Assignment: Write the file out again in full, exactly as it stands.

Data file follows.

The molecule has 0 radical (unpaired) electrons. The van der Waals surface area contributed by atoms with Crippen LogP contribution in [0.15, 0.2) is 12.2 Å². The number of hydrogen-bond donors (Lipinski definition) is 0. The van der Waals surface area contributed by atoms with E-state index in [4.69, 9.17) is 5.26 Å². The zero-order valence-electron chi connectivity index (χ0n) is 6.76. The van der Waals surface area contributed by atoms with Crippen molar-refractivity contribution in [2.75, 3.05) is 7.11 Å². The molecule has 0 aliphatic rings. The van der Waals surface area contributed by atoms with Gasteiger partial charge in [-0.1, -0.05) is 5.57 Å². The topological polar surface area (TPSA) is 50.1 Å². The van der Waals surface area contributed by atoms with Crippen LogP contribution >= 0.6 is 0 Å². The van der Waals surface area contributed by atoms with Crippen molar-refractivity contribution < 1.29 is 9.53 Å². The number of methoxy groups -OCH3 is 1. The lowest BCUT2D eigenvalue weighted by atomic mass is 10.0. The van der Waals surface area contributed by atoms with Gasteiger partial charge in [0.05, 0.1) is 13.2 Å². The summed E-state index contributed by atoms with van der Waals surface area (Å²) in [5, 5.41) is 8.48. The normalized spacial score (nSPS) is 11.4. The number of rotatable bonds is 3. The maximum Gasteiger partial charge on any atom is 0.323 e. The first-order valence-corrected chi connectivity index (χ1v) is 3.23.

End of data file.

The molecule has 0 radical (unpaired) electrons. The van der Waals surface area contributed by atoms with Crippen LogP contribution in [0.15, 0.2) is 12.2 Å². The number of hydrogen-bond donors (Lipinski definition) is 0. The van der Waals surface area contributed by atoms with E-state index in [4.69, 9.17) is 5.26 Å². The zero-order valence-electron chi connectivity index (χ0n) is 6.76. The van der Waals surface area contributed by atoms with Crippen molar-refractivity contribution in [2.75, 3.05) is 7.11 Å². The molecule has 0 aliphatic rings. The van der Waals surface area contributed by atoms with Gasteiger partial charge in [-0.1, -0.05) is 5.57 Å². The topological polar surface area (TPSA) is 50.1 Å². The van der Waals surface area contributed by atoms with Crippen LogP contribution >= 0.6 is 0 Å². The van der Waals surface area contributed by atoms with Crippen molar-refractivity contribution < 1.29 is 9.53 Å². The number of methoxy groups -OCH3 is 1. The lowest BCUT2D eigenvalue weighted by atomic mass is 10.0. The van der Waals surface area contributed by atoms with Gasteiger partial charge in [0.05, 0.1) is 13.2 Å². The summed E-state index contributed by atoms with van der Waals surface area (Å²) in [5, 5.41) is 8.48. The normalized spacial score (nSPS) is 11.4. The number of rotatable bonds is 3. The maximum Gasteiger partial charge on any atom is 0.323 e. The first-order valence-corrected chi connectivity index (χ1v) is 3.23.